How does divorce affect my mortgage?
Updated 18 November 2019
If you divorce and both your names are on the mortgage of your home, you and your ex-spouse must both continue making mortgage repayments until you reach a financial settlement. Missing payments will harm your credit score (making it harder for you to get mortgages in the future) and at worst could lead to repossession of your home. Forcing your ex-spouse to pay your share is also a big risk, as this could be used against you in any future financial dispute.
Deciding how to share the marriage assets can be one of the trickiest parts of a divorce – and your home is probably your biggest asset. Here are the issues you need to think about and how to address them.
- Who gets the property in a divorce?
- What happens to a joint mortgage?
- What if we're in negative equity?
- What if you're not on the property's title deeds?
In theory, marriage assets should be divided equally between both divorcing spouses. The reality is nearly always more complex than that, especially if children are involved. To share a property equally means selling it, and there are many reasons why you may not want to do this.
Here are the options for what to do with your home following a divorce.
How a home is shared out following a divorce
- Sell – this is the simplest option. It allows you to pay off the mortgage and release your money as well as any equity, which you could use to buy somewhere else separately. However, if your children want to keep living there then it may not be your preferred choice.
- One owner buys the other out – if one of you wants to stay in the home, you could come to an arrangement where one of you buys the other out. You’ll need to get the property valued to make sure the person leaving gets back the money they put in plus their share of any equity.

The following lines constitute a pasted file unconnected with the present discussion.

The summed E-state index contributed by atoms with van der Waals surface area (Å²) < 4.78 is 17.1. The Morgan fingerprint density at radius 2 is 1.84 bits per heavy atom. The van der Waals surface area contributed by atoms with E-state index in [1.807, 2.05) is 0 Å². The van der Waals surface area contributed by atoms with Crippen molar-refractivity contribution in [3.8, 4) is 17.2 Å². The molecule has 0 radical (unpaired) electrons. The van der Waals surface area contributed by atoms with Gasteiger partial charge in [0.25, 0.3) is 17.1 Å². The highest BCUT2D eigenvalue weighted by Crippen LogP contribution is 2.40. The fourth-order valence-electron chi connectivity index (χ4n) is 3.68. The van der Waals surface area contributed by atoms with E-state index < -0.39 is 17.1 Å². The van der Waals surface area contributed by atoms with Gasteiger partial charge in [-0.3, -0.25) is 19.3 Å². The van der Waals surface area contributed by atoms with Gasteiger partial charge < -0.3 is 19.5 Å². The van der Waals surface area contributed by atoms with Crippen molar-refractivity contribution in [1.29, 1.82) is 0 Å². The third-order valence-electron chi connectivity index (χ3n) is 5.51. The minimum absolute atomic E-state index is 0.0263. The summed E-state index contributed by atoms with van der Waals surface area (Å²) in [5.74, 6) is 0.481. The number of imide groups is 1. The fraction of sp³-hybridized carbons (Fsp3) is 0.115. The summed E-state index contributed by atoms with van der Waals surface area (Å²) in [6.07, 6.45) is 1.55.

- One person stays but you both own it – both of you own the property even though only one of you lives in it. This is more common if you have children, and there might be a ‘Mesher’ order set up through the courts to say you can’t sell it until a certain time (e.g. when the children turn 18).
- Make it part of the settlement – you can arrange for one of you to keep the house while the other receives other assets from the marriage to the equivalent value.
- Let the court decide – if you can’t come to an agreement, the court can decide for you. If there are children, the judge will usually seek the option that causes little disruption for them as possible. To do this, you’ll have to apply for a financial order, so it’s a good idea to get legal advice to guide you through the process.
As soon as you know you’re getting divorced, speak to your mortgage provider. Providers can be sympathetic when you’re experiencing personal difficulties and may be able to offer some form of repayment relief or leeway.
If you have a joint mortgage, talk to your solicitor about how to proceed. If you are the one moving out, you may be able to take your name off the mortgage to make it easier for you to get another one. However, you will need reassurance that this won’t result in your losing out on your share of the property. Conversely, if you are the one staying in the home, and your ex-spouse wants to take their name off the mortgage, you’ll need to make sure you can continue to pay the mortgage on your own. A financial adviser can help here.
Being in negative equity means that your home has fallen in value since you bought it, to the extent that selling it would not raise enough money to pay off your mortgage. Negative equity tends to affect people in the months and years following a property price crash. If this happens to you around the time of your divorce, it may be necessary to find an alternative to selling (such as one ex-spouse buying the other one out – which should be easier if property prices are low). If you really do have to sell at a loss, then you will have to work out how to share the debt as part of the financial settlement.
If you bought the property since you married, the property will usually be considered a joint asset. That means you should have some claim to the property when you separate, even if your name isn’t on the deeds. You could register your matrimonial rights to the property through Land Registry, which can legally prevent your ex-spouse from selling it without your permission.
However, if your ex-spouse bought the home before you married, it’s unlikely you will have any claim over the property.
Either way, seek advice if your name isn’t on the title deeds but you believe you have a claim to a share of the home.
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